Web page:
The pace of the real estate business in Central Texas has kept me from writing for too long. I hope to get back to regular commentary on the housing industry soon, but we have an urgent need that requires for me to write now:
Some of you know that I have invested time over the past two years with ABoR Government Affairs, aimed at getting the Texas Water Plan funded. The time has come, and I am writing to encourage your vote FOR Proposition 6 on the November 5, 2013 ballot. (Or sooner … early voting begins on 10/21.)
We are all personally familiar with the impact of this historic drought in Central Texas. Even after significant rainfall recently, much of it in the right places to feed the Highland Lakes, the amount of water stored in Lake Travis and Lake Buchanan has increased from 33% to 34% of capacity. Austin Water and Wastewater is making plans for even more stringent rationing than we have seen before, and all Central Texans are feeling the strain.
But what if Samsung decided to expand again and couldn’t get the necessary water permits? What it your favorite home builder/developer hit that wall too? Will employers continue relocating to Central Texas if housing availability and industrial infrastructure become long-term constraints because there simply isn’t enough water? Even the “anti-growth-ers” among us should agree that this is the wrong way to manage growth downward.
As the most vibrant regional economy in Texas, we certainly understand what growth has meant to our area, and how drought has affected us. Other parts of the state are in much more dire conditions, with reservoirs at less than 10% of capacity and groundwater harder to reach and use.
CONSIDER: The population of Texas is expected to double in the next 40 years! Water is the key to supporting that growth successfully.
The Texas Water Plan includes 16 separate plans developed by Regional Water Planning Groups. The Water Plan has existed since the late 1990s, but was never funded in any coordinated way. In the 2013 legislative session, an infrastructure bank was created, to be administered by the Texas Water Development Board. No money was deposited into that bank, though. That’s why voting FOR Proposition 6 is so important!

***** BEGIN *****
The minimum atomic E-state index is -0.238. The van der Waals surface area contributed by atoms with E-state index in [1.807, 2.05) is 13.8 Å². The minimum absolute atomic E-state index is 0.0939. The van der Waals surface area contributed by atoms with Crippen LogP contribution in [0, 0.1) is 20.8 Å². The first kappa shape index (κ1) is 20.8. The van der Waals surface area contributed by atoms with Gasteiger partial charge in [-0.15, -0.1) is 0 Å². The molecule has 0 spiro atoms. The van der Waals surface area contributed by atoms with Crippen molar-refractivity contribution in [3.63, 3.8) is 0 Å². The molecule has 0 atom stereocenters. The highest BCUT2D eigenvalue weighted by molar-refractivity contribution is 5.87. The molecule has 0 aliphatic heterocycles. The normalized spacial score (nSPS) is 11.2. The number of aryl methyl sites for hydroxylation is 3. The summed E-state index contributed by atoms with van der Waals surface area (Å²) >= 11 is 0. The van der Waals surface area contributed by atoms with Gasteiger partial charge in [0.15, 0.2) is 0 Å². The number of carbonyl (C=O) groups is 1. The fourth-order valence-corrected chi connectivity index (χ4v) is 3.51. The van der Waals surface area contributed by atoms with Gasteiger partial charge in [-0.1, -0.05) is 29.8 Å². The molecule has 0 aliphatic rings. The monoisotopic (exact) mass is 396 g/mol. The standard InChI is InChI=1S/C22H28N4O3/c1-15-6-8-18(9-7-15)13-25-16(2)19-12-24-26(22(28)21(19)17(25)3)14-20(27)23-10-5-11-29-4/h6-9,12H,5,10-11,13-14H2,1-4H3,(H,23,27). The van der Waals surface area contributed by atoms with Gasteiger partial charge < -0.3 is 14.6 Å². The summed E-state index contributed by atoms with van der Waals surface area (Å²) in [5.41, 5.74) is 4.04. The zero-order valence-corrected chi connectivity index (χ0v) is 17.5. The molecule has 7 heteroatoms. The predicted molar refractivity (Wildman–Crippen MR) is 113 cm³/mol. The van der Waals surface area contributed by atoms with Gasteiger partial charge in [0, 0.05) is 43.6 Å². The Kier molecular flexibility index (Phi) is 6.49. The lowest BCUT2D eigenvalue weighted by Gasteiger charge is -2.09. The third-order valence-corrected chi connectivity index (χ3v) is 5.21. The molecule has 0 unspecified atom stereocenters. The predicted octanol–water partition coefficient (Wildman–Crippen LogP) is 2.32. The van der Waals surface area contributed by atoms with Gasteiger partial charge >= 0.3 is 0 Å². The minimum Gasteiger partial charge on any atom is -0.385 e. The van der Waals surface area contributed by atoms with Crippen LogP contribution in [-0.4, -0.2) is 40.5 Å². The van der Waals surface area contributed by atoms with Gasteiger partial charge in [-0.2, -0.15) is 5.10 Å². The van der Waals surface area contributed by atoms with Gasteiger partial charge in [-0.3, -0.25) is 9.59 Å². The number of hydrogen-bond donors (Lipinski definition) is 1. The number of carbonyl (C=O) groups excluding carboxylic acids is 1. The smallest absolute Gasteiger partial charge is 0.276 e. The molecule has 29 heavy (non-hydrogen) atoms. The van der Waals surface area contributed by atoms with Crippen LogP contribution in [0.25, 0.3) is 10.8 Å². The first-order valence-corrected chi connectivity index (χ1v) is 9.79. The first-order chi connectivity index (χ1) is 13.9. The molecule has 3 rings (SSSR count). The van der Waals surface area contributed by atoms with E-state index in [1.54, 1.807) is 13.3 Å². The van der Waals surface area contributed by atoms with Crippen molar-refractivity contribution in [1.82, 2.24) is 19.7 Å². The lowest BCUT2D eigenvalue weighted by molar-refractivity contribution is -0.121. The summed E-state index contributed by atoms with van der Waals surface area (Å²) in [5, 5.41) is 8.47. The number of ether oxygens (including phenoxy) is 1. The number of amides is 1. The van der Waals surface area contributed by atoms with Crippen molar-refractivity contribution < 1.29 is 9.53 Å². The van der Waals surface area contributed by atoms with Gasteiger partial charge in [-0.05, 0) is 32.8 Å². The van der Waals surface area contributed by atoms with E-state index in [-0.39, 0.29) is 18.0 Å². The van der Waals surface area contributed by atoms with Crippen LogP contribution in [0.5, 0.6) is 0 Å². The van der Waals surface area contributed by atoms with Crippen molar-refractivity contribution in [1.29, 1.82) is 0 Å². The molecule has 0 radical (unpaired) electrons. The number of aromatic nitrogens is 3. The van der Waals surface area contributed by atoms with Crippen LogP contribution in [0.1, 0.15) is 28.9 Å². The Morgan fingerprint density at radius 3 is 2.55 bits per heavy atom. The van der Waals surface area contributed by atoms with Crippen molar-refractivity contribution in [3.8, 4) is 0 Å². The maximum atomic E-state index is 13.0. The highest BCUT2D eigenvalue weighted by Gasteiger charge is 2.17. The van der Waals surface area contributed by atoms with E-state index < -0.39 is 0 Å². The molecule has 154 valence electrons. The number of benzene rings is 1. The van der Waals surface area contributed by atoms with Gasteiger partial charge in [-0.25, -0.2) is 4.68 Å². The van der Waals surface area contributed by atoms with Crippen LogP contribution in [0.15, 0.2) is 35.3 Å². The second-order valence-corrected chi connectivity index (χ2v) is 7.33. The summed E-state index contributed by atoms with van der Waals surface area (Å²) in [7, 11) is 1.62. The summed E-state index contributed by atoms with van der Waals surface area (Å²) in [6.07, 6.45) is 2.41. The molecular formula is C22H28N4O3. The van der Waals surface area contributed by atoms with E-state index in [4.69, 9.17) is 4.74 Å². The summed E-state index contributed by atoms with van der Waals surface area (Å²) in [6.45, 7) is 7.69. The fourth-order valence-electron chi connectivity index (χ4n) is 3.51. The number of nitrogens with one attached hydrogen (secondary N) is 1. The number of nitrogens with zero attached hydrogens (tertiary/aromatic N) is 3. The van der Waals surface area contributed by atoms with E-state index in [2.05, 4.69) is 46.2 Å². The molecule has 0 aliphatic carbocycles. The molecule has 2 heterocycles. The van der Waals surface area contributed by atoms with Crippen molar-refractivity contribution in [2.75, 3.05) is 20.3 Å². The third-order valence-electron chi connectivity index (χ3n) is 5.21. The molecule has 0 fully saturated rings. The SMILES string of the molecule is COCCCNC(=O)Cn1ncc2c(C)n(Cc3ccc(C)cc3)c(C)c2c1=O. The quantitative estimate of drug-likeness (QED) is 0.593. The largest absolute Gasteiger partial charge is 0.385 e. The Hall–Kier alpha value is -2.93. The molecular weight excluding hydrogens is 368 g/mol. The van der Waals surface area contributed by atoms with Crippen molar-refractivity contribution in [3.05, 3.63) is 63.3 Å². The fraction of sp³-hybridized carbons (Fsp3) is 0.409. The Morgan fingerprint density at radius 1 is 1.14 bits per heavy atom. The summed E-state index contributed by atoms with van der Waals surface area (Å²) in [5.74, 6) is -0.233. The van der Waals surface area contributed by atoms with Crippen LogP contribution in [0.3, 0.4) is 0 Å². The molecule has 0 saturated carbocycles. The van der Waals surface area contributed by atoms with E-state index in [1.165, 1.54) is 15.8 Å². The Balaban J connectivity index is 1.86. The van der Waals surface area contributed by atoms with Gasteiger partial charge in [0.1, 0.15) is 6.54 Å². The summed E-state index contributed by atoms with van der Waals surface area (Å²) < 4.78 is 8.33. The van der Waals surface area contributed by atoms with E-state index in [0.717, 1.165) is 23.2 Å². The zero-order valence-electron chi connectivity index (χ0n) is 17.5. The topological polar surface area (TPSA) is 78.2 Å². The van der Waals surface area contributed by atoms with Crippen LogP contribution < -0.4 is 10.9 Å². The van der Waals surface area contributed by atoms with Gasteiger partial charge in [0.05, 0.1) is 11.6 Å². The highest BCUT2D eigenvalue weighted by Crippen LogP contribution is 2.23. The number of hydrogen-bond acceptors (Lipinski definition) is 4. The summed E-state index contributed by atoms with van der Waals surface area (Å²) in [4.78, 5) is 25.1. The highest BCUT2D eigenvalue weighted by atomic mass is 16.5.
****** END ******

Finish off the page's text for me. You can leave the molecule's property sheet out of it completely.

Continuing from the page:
If you haven’t already, you will hear unfortunate misinformation about this proposition. Here are some facts:
- Proposition 6 allocates $2 billion from the State’s “rainy day” fund to the water projects infrastructure bank.
- It provides a source for cities and counties and water districts to apply for loans to allow execution of specific water projects designed and prioritized by local planners. Funds will not be grants. They will be loans, and must be repaid.
- Conservation and water reuse are significant components in the plan — more than 60% of the “new” water supply in Region K, where we live and depend on the Highland Lakes.
- Statewide, the identified need for water projects is more than $50 billion! This infrastructure bank allows a $2 billion initial deposit to be leveraged many times over in the coming decades, and leaves project control in local hands.
- Revenue forecasters project that income to the state from the boom in oil and gas production will replenish the rainy day fund in less than 2 years, and keep it at or near its statutory limit for years to come.
- Proposition 6 does not increase taxes. Local water planners, and taxpayers in the affected areas, will decide how much money to borrow, how to spend it, and how to pay it back.
Visit TexasFuture.com or WaterTexas for more information, or feel free to call or email me if you have questions. I’ll be happy to discuss Proposition 6 and the Texas Water Plan (or send you a copy).
This is important: Vote FOR Proposition 6 on November 5!
No comments yet.